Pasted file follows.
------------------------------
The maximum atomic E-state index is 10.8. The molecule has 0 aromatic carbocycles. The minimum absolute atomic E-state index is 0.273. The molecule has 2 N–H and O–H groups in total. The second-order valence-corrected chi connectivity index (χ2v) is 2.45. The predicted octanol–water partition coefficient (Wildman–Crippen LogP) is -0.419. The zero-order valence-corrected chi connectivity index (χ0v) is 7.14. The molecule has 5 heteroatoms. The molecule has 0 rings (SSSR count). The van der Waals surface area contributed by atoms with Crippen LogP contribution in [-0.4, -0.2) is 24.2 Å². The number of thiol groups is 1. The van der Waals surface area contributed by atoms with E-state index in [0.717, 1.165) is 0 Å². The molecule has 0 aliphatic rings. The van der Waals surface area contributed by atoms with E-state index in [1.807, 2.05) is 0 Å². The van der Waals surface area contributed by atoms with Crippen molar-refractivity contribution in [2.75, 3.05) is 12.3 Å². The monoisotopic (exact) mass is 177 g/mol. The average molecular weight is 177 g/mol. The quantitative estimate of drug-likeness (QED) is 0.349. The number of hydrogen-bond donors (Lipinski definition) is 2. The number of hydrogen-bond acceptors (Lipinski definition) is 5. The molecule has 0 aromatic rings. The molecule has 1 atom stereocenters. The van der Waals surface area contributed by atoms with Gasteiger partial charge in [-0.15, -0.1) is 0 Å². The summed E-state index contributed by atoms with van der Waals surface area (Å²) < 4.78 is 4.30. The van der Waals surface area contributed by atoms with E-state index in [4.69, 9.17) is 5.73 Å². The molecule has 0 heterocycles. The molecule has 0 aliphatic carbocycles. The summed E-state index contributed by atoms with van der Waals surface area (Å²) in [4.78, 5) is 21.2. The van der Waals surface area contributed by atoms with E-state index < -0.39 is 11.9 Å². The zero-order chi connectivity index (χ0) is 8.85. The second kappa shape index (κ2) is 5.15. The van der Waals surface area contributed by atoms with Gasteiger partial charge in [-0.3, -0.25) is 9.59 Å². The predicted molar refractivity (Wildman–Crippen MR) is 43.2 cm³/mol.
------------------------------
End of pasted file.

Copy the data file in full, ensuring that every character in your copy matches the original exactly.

The maximum atomic E-state index is 10.8. The molecule has 0 aromatic carbocycles. The minimum absolute atomic E-state index is 0.273. The molecule has 2 N–H and O–H groups in total. The second-order valence-corrected chi connectivity index (χ2v) is 2.45. The predicted octanol–water partition coefficient (Wildman–Crippen LogP) is -0.419. The zero-order valence-corrected chi connectivity index (χ0v) is 7.14. The molecule has 5 heteroatoms. The molecule has 0 rings (SSSR count). The van der Waals surface area contributed by atoms with Crippen LogP contribution in [-0.4, -0.2) is 24.2 Å². The number of thiol groups is 1. The van der Waals surface area contributed by atoms with E-state index in [0.717, 1.165) is 0 Å². The molecule has 0 aliphatic rings. The van der Waals surface area contributed by atoms with E-state index in [1.807, 2.05) is 0 Å². The van der Waals surface area contributed by atoms with Crippen molar-refractivity contribution in [2.75, 3.05) is 12.3 Å². The monoisotopic (exact) mass is 177 g/mol. The average molecular weight is 177 g/mol. The quantitative estimate of drug-likeness (QED) is 0.349. The number of hydrogen-bond donors (Lipinski definition) is 2. The number of hydrogen-bond acceptors (Lipinski definition) is 5. The molecule has 0 aromatic rings. The molecule has 1 atom stereocenters. The van der Waals surface area contributed by atoms with Gasteiger partial charge in [-0.15, -0.1) is 0 Å². The summed E-state index contributed by atoms with van der Waals surface area (Å²) < 4.78 is 4.30. The van der Waals surface area contributed by atoms with E-state index in [4.69, 9.17) is 5.73 Å². The molecule has 0 heterocycles. The molecule has 0 aliphatic carbocycles. The summed E-state index contributed by atoms with van der Waals surface area (Å²) in [4.78, 5) is 21.2. The van der Waals surface area contributed by atoms with E-state index < -0.39 is 11.9 Å². The zero-order chi connectivity index (χ0) is 8.85. The second kappa shape index (κ2) is 5.15. The van der Waals surface area contributed by atoms with Gasteiger partial charge in [-0.3, -0.25) is 9.59 Å². The predicted molar refractivity (Wildman–Crippen MR) is 43.2 cm³/mol.